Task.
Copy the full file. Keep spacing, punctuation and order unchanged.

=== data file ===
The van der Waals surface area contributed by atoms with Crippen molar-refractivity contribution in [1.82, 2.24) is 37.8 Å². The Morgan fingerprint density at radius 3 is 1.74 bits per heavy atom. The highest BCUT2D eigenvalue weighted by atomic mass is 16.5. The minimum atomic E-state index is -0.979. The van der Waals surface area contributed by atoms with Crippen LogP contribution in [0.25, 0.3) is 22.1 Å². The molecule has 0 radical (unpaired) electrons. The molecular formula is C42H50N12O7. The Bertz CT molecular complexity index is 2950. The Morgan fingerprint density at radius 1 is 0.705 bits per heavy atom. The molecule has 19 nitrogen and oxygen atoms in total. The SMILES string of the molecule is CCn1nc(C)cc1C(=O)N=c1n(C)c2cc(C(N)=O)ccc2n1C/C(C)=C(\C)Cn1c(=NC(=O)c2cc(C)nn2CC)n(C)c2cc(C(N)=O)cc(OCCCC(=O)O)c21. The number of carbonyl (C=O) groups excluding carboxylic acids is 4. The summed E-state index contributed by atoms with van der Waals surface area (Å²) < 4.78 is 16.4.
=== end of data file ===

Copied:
The van der Waals surface area contributed by atoms with Crippen molar-refractivity contribution in [1.82, 2.24) is 37.8 Å². The Morgan fingerprint density at radius 3 is 1.74 bits per heavy atom. The highest BCUT2D eigenvalue weighted by atomic mass is 16.5. The minimum atomic E-state index is -0.979. The van der Waals surface area contributed by atoms with Crippen LogP contribution in [0.25, 0.3) is 22.1 Å². The molecule has 0 radical (unpaired) electrons. The molecular formula is C42H50N12O7. The Bertz CT molecular complexity index is 2950. The Morgan fingerprint density at radius 1 is 0.705 bits per heavy atom. The molecule has 19 nitrogen and oxygen atoms in total. The SMILES string of the molecule is CCn1nc(C)cc1C(=O)N=c1n(C)c2cc(C(N)=O)ccc2n1C/C(C)=C(\C)Cn1c(=NC(=O)c2cc(C)nn2CC)n(C)c2cc(C(N)=O)cc(OCCCC(=O)O)c21. The number of carbonyl (C=O) groups excluding carboxylic acids is 4. The summed E-state index contributed by atoms with van der Waals surface area (Å²) < 4.78 is 16.4.